A couple of days before Dublin Pride my girlfriend and I were sitting around talking about nothing in particular. Inevitably the conversation rolled around t0 Pride, who was doing what and the various debates that had spread like wildfire in the week leading up to Pride. Then she asked me what I felt about the suggestion that, through things like Pride (and college LGBT societies, and Gloria, the Emerald Warriors etc etc), we LGBTQ people purposefully segregate ourselves from the rest of society. It’s a good question. I hear it regularly enough in reasoned, thoughtful conversation and depressingly frequently in hysterical, unreasonable comment in internet comments and opinion columns.
With all due respect to those who do believe that we shouldn’t have ‘special’ clubs because we only end up ensuring our separation from the mainstream, here are my two cents.
1. Queer spaces give us space to feel normal at first, and later just to be. There is something magic about sitting down in a bar or lacing up your football boots knowing that you are in a majority. The thing that always makes you the odd one out is suddenly taken for granted. You don’t need to worry if people know, you don’t need to worry about what people would think if they found out. It’s empowering, and often a crucial point where people realise they should be able to feel like this all the time.
People who expect LGBTQ individuals to just be themselves in the workplace/college/everyday life from the get go are showing their ignorance of the difficulty many, many people still face coming out and the high levels of prejudice which still abounds in Irish society. It’s most common for straight, cis people to suggest that there is no ‘need’ for gay bars and LGBT hillwalking societies but I hear it more and more from people who are members of the LGBTQ community too.
You may be able to do that, perhaps you always have, and that’s brilliant. But just because some people are fortunate enough to have had the support (internal and external) to get to a place where they don’t need safe spaces shouldn’t mean you can close your eyes to the need of others.
2. You often don’t know you’re discriminated against until someone tells you. The mainstream isn’t going to be aware of the disadvantages you face unless you tell them, and how do you know to tell them unless you’ve been exposed to the many great organisations whose collective message can be boiled down to ‘ah here now, this isn’t on at all lads’?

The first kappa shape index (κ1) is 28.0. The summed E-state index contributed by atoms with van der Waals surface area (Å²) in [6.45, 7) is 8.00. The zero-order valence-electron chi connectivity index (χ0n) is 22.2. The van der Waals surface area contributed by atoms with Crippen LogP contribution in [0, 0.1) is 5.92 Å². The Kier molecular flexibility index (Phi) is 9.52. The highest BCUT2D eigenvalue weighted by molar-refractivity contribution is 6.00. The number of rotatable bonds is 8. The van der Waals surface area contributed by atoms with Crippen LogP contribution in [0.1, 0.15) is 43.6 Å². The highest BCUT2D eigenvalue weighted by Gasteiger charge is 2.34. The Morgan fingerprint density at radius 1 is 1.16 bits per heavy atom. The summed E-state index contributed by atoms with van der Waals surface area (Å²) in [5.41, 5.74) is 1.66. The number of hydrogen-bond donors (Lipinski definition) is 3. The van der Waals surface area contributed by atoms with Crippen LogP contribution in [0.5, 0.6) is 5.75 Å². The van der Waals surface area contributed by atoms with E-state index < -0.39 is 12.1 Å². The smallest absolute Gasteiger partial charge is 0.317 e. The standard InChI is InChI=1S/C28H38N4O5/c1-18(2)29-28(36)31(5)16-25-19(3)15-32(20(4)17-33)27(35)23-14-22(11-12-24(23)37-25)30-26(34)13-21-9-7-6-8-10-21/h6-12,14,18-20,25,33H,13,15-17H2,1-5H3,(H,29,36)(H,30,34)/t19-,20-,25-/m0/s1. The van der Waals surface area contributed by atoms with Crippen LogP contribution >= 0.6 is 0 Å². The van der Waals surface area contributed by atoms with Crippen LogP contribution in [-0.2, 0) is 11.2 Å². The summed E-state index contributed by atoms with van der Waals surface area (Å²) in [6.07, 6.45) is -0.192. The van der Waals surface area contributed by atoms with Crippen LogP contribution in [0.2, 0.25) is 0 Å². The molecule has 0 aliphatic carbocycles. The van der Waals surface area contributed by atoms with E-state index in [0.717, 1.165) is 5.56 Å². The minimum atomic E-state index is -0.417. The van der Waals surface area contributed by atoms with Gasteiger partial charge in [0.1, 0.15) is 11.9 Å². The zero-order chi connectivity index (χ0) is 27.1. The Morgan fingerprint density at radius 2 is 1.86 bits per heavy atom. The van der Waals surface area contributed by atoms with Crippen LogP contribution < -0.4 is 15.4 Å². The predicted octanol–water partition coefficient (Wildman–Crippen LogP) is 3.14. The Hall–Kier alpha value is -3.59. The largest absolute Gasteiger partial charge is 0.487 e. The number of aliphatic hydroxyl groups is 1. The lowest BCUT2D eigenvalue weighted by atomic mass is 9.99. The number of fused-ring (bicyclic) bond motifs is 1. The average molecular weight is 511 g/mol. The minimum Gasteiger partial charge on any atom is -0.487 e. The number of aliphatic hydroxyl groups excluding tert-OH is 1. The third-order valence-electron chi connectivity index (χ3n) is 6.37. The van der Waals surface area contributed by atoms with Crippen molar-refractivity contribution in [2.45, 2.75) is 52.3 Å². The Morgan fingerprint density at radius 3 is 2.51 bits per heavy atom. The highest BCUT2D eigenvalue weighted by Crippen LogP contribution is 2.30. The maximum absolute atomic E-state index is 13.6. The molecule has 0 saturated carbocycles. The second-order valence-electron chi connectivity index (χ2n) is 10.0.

I would never have compared the legalities of civil partnership and marriage and made an account of every single difference, but Marriage Equality did it for me and then shared their findings. I know vaguely that transphobia is a problem but aside from my own experiences of it and those close to me I wouldn’t really have a grasp of the greater picture without TENI’s work. Two completely random examples from the top of my head and I’m sure there are hundreds more.
It works in a less formal way, if someone has a bad experience in work or finds a really on-the-ball GP the news spreads, we are all the more informed by our interactions with one another. We learn to be outraged by behaviour that in a society where we were fully assimilated (diluted?) we would simply shrug and go ‘well that’s how it is’. Most of our organisations and groups were started by a handful of people going ‘that should not be how it is’. In all likelihood many of these people met in LGBTQ-specific spaces, or places known to be tolerant LGBTQ people (and/or feminists). In turn their work and information is, in large part, disseminated through queer spaces and networks.
The more successful these formal and informal groups are the less, perhaps, it appears that we need the gay bars and queer choirs. It’s a vicious circle. But they are the grassroots that will generate new groups and new ideas, support the existing ones and – most important at all – where someone will turn to the person they were talking to and say ‘That’s terrible, I’m sorry that happened to you. But, you know, you shouldn’t have to accept that…’